30th Anniversary of the Doings

Don Fernie reminds us that the Doings is celebrating an anniversary. Vol 1, No.1 of the Doings appeared on January 31, 1968, almost exactly 30 years ago.

Don also adds that he has a complete set of the DDD and he is starting on a part-time project to produce an index to all of the Doings. A trial version will be produced in WordPerfect and include items of historical interest to the department.

General Interest

Karl Kamper

Dr. Karl Kamper died on Monday, 2 February, 1998, after battling with cancer for several years. The funeral was held in Richmond Hill on Saturday, 7 February and the interment was in Pittsburgh on Monday, 9 February. A eulogy was given by Tom Bolton in Richmond Hill on Friday, 6 February. It is being written and will be published in the next issue of the DOINGS.

Las Campanas News

Bob Garrison

The University of Toronto Southern Observatory was closed on 1 July, 1997, 26 years after first light. A series of budget cuts by NSERC had left the UTSO infrastructure grant with only 40% of the minimum grant needed to keep it in operation. The university continued to supply its portion, but Provincial cuts to the university left no funds for filling the gap. However, an interesting offer from Argentina will enable the telescope to continue as a research instrument on the other side of the Andes.

At the IAU meeting in Japan, Hugo Levato, Director of the Argentine observatory at El Leoncito, and I initiated an agreement whereby Argentina will move the telescope, operate it, maintain it, and reserve 25% of the time for the University of Toronto. In principle, the telescope and dome are on loan. The name "Helen Sawyer Hogg Telescope" will be retained. The agreement was signed in November and ratified by the Argentine Consulate in Toronto.

In late November and early December, Brian Beattie and I spent 3 weeks sorting through 27 years of equipment, supplies and memories. Books were given to the University of Concepci˘n, photographic equipment and supplies were given to amateurs in La Serena, some useful items not needed for operation of the telescope were packed into ten crates and shipped back to Toronto, furniture was given to one of the Chilean workers, and three truckloads of leftovers were discarded.

While we were there, three engineers from Argentina came to make essential measurements and plan the move, which is scheduled to take place in March. The telescope should be functioning again by the end of the year.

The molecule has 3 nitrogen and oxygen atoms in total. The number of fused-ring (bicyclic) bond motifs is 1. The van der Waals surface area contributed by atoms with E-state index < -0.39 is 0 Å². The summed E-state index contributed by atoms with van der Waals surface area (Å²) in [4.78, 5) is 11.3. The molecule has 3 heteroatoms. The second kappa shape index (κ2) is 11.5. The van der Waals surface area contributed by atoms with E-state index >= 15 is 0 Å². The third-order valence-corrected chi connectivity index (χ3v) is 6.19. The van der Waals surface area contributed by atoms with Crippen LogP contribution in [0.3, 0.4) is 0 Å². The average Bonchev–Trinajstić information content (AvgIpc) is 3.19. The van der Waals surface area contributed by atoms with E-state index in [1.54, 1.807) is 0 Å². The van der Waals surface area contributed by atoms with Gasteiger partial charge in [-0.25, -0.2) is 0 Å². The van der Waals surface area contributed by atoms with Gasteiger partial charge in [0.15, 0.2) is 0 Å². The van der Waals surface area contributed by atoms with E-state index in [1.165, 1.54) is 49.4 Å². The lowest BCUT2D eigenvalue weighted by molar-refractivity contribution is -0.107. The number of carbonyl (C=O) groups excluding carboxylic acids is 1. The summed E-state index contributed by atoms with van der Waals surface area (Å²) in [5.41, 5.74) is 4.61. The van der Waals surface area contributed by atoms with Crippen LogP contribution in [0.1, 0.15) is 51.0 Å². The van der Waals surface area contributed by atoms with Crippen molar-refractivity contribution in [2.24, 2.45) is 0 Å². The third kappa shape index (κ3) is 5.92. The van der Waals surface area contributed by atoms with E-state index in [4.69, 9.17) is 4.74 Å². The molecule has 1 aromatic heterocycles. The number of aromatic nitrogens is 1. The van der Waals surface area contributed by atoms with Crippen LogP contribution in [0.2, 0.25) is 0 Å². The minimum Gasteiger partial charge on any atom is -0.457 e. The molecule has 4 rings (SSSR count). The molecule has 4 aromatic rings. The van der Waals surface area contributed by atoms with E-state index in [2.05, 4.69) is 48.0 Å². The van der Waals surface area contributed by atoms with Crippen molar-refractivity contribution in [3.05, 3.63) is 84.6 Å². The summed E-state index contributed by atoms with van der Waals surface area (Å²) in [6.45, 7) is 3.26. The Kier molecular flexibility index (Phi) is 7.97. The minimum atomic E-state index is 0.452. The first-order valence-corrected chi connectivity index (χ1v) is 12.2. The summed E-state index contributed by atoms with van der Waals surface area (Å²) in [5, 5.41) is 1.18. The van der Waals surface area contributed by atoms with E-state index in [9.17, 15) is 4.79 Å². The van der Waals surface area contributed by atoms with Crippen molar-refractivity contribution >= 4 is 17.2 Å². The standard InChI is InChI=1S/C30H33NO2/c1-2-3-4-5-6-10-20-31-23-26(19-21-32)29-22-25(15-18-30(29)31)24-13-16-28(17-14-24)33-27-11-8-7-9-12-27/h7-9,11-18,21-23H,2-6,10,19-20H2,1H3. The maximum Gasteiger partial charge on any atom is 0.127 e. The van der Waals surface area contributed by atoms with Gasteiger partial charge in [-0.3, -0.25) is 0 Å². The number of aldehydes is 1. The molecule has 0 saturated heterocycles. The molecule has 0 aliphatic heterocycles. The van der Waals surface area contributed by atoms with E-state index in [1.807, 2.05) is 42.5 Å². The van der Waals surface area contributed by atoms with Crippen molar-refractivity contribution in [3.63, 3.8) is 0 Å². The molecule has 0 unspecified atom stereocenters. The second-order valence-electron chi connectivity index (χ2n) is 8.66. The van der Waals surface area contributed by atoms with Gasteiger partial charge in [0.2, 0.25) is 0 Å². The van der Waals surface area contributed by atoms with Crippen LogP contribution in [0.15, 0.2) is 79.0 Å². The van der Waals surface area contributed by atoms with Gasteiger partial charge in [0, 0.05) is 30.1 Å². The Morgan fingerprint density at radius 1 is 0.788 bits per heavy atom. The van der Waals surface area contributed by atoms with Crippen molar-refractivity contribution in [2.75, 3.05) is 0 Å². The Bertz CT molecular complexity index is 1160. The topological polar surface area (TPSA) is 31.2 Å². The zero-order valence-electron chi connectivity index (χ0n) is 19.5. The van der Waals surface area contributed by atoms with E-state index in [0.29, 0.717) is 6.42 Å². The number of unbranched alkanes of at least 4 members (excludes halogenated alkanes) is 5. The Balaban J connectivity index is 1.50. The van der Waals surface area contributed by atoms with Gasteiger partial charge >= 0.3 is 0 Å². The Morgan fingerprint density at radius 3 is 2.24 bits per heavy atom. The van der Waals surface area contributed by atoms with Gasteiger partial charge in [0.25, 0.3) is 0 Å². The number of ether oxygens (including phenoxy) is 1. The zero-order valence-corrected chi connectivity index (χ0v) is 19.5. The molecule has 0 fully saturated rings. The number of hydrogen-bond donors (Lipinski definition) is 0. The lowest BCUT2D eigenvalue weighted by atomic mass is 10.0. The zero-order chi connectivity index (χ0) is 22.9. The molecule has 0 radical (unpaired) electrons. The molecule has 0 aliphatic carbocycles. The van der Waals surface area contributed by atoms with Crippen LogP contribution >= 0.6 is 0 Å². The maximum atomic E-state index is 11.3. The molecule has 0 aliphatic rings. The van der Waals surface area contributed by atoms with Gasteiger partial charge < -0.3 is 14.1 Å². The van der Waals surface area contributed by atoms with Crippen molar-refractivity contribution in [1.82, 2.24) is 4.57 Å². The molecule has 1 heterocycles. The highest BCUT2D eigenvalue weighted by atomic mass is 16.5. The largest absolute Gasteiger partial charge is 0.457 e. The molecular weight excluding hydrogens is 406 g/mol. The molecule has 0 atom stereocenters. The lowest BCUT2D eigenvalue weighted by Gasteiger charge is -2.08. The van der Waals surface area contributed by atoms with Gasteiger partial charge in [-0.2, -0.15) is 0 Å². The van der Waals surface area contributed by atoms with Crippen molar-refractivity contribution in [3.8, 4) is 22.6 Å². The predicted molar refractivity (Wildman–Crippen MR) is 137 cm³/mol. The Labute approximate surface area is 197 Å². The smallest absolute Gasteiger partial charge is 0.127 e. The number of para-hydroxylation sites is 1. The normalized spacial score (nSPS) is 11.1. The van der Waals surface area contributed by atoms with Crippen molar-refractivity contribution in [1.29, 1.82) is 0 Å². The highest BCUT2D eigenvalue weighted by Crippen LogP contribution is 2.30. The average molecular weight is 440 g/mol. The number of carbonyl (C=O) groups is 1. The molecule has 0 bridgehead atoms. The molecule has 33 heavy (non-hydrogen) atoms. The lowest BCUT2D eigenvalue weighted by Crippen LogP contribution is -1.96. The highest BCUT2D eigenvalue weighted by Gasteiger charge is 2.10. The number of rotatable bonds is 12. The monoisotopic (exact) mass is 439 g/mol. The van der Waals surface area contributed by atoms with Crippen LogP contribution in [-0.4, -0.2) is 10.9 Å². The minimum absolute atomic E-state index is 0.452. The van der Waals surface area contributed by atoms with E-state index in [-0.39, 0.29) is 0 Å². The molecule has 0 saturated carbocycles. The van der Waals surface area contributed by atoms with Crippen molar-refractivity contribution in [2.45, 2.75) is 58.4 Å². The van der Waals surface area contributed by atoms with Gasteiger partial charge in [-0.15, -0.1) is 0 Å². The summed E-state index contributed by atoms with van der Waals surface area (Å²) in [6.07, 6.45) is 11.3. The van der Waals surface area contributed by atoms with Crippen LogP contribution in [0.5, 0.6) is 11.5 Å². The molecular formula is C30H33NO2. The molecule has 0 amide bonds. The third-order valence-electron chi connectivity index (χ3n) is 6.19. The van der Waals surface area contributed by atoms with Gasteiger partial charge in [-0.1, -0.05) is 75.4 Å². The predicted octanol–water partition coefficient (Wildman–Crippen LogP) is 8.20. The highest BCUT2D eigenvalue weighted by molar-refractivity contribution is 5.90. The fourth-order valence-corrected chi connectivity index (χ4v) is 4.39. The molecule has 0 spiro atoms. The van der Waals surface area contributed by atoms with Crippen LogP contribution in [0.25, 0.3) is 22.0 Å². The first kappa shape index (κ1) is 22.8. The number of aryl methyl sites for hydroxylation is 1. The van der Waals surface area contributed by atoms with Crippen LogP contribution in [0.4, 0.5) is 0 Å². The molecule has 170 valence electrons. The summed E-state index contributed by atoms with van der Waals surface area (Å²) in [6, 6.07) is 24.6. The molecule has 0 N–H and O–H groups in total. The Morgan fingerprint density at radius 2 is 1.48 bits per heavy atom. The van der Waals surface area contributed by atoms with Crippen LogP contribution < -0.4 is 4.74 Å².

The site at El Leoncito in Argentina is a good one, though not as good as Las Campanas in Chile. The are the same numbers of clear nights, though differently distributed, but the seeing is not as good (average of 1.5 arcsec instead of less than 1 arcsec).

The first week of December was a wonderful time to be in Casa Canadiense, with its panoramic view of the western sky. From the deck each night, we could see all five naked-eye planets (seven if we counted Earth and Moon, which is almost as big as Mercury). The crescent Moon waxed its way past Mercury, Mars, Venus, Jupiter and Saturn on successive nights and the sight was a joy to behold.


Some of you may remember Bob Gauthier (Ph.D. 1984). We had lost contact with him, but reconnected when Jim Thomson told rG that he had seen his name on the web, with an email address. A letter was written; his replies (slightly edited) are reproduced here with his permission.

Bob (rG)!!!!!!

My God, I can't believe you still remembered me! I'm very flattered, of course. I've been away for the last week and just read your e-mail last Friday. This is kind of psychic because in my wanderings on the WWW (the world has changed since I was your student n'est-ce pas??) just before Xmas, I stumbled onto the U of T Astronomy site. I was overjoyed to see the Doings on-line. It was the most recent issue (from October) and as the first page scrolled up I saw the acronym UTSO and then this photo of what looked like at least a 2metre telescope dome. I immediately thought: "He did it!! U of T built a 2meter in Chile!!!". Then,the crushing news of the actuality brought all the memories flooding back and I was lost in a reverie that lasted quite a while....